The annual report of the Bromley Safeguarding Children’s Board (BSCB) covered the period from April 2018 to March 2019. It was a statutory requirement for safeguarding partnerships to publish this report under section 14A of the Children Act 2014. In line with statutory guidance, the report would be submitted to the Chief Executive, Leader of the Council, the local police and crime commissioner and the Chair of the Health and Wellbeing Board.


In 2018/19, the BSCB oversaw multi-agency child safeguarding arrangements across Bromley and was comprised of senior leaders from a range of different organisations. Its two basic objectives were to co-ordinate the safeguarding work of agencies and to ensure that this work was effective.


The Children and Social Work Act 2017 legislated that Local Safeguarding Children Boards were to be replaced and transitioned into new safeguarding children partnerships by September 2019. Under the new legislation, the three safeguarding partners (local authorities, police, and clinical commissioning groups) were required to make arrangements to work together with relevant agencies (as they consider appropriate) to safeguard and protect the welfare of children in the area. Since then, the new structures had bedded in, and the BSCB has been replaced by the Bromley Safeguarding Children’s Partnership (BSCP).


The report focused on the BSCB’s work undertaken up to April 2019, and was a transparent assessment of the effectiveness of safeguarding and the promotion of child welfare in Bromley. It set out the governance and accountability arrangements for the BSCB, providing information about the structures in place that supported the BSCB to do its work effectively, as well as the roles of partners, including Designated Professionals and lay members. It was noted that it had been a year of instability for many partners, with major organisational changes within the police and National Probation Service. However, data demonstrated that the Early Intervention services continued to perform strongly, and other services such as the MASH were continuing to mature and strengthen.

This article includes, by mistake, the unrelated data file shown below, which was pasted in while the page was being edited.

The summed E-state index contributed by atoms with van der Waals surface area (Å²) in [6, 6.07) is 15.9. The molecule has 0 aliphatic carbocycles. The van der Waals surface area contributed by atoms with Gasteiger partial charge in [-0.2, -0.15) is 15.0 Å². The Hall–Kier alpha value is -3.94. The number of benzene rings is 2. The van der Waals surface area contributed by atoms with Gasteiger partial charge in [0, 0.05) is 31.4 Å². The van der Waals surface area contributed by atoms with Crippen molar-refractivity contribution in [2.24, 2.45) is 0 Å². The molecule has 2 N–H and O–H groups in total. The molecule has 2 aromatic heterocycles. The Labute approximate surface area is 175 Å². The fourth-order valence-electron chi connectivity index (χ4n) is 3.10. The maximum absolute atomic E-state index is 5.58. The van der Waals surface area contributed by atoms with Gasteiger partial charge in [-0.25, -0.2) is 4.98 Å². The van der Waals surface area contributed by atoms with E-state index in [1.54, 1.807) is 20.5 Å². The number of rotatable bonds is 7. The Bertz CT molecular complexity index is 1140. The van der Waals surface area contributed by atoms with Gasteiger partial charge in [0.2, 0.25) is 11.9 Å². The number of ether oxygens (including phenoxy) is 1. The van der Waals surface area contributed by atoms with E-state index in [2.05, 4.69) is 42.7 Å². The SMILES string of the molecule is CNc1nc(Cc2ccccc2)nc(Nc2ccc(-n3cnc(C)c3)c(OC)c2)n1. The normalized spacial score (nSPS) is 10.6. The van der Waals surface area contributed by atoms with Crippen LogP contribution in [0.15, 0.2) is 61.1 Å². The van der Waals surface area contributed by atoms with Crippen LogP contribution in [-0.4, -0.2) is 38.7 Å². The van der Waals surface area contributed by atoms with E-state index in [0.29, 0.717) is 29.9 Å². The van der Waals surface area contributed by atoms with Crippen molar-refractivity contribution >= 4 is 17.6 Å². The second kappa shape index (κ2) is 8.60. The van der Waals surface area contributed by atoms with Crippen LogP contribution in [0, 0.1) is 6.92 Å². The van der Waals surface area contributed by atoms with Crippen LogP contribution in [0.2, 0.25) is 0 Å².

The report also provided context for safeguarding children and young people in Bromley, including the Ofsted improvement journey and re-inspection during the reporting year. It highlighted progress made by the partnership across a range of areas (e.g. Early Help, Private Fostering, CSE, Missing and Gangs and the work of the Local Authority Designated Officer), as well as the challenges going forward. The top priority for the partnership this year was the health and wellbeing of the workforce, with caseloads at a much better rate than pre-2016. There was also the continued commitment to look at a strategic approach to vulnerability and considering issues such as County Lines, Child Sexual Exploitation, radicalisation, and harmful practices within vulnerability, rather than as separate issues.


Through its Learning & Improvement Framework, the BSCB had identified a number of lessons, including: Learning Reviews; the BSCB’s Practitioners Survey; and multi-agency audits on early years, drug and alcohol misuse  ...  view the full minutes text for item 58.



NB:  Information Item 14b – Sexual Health Needs Assessment will help inform the Annual Public Health Report.


Report ACH20-009


The Board considered a report providing an update on the development of the Annual Public Health Report 2020.


All Directors of Public Health produced an Annual Public Health Report (APHR) to raise the profile of emerging health issues or to highlight an area of particular interest to a wide variety of audiences. The 2020 APHR for Bromley would focus on Sexual Transmitted Infections, which was a significant public health challenge, and a national and local priority.


The Public Health team had recently completed a Needs Assessment focussed on Sexual and Reproductive Health Needs in Bromley and the findings from this needs assessment would set the focus of the APHR. The key findings from the Sexual Health Needs Assessment showed:


-  A total of 2,082 new Sexually Transmitted Infections were diagnosed in residents of Bromley in 2018 (1,140 in males and 937 in females, 5 were not recorded), a rate of 632.1 per 100,000 residents.

-  The ‘at risk’ populations continued to be young people aged 15-24 who were at highest risk of Chlamydia infection; and MSM and Black African / Caribbean ethnic groups who had the highest rates of new Sexually Transmitted Infections in Bromley.